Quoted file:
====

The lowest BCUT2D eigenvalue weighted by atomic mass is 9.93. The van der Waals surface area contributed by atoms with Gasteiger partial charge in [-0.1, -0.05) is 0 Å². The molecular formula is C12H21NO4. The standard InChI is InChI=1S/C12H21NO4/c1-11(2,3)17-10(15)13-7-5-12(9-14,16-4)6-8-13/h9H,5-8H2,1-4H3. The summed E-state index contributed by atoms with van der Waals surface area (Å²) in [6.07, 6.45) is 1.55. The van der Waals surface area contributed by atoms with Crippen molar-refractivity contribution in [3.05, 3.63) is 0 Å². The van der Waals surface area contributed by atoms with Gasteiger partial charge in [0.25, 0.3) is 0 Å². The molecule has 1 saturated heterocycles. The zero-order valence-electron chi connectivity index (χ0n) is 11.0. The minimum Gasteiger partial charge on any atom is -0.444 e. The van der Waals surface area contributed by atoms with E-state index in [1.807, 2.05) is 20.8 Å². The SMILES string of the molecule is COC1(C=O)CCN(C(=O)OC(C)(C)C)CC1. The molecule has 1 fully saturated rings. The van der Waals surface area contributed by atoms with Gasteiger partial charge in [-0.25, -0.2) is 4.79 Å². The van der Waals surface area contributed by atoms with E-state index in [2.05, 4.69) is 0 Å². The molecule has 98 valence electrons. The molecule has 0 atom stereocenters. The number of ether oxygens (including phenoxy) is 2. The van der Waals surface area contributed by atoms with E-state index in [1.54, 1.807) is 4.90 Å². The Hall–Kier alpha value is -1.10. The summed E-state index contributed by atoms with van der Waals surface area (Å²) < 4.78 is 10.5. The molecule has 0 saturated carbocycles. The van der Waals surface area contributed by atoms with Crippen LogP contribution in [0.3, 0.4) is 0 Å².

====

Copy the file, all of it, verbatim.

The lowest BCUT2D eigenvalue weighted by atomic mass is 9.93. The van der Waals surface area contributed by atoms with Gasteiger partial charge in [-0.1, -0.05) is 0 Å². The molecular formula is C12H21NO4. The standard InChI is InChI=1S/C12H21NO4/c1-11(2,3)17-10(15)13-7-5-12(9-14,16-4)6-8-13/h9H,5-8H2,1-4H3. The summed E-state index contributed by atoms with van der Waals surface area (Å²) in [6.07, 6.45) is 1.55. The van der Waals surface area contributed by atoms with Crippen molar-refractivity contribution in [3.05, 3.63) is 0 Å². The van der Waals surface area contributed by atoms with Gasteiger partial charge in [0.25, 0.3) is 0 Å². The molecule has 1 saturated heterocycles. The zero-order valence-electron chi connectivity index (χ0n) is 11.0. The minimum Gasteiger partial charge on any atom is -0.444 e. The van der Waals surface area contributed by atoms with E-state index in [1.807, 2.05) is 20.8 Å². The SMILES string of the molecule is COC1(C=O)CCN(C(=O)OC(C)(C)C)CC1. The molecule has 1 fully saturated rings. The van der Waals surface area contributed by atoms with Gasteiger partial charge in [-0.25, -0.2) is 4.79 Å². The van der Waals surface area contributed by atoms with E-state index in [2.05, 4.69) is 0 Å². The molecule has 98 valence electrons. The molecule has 0 atom stereocenters. The number of ether oxygens (including phenoxy) is 2. The van der Waals surface area contributed by atoms with E-state index in [1.54, 1.807) is 4.90 Å². The Hall–Kier alpha value is -1.10. The summed E-state index contributed by atoms with van der Waals surface area (Å²) < 4.78 is 10.5. The molecule has 0 saturated carbocycles. The van der Waals surface area contributed by atoms with Crippen LogP contribution in [0.3, 0.4) is 0 Å².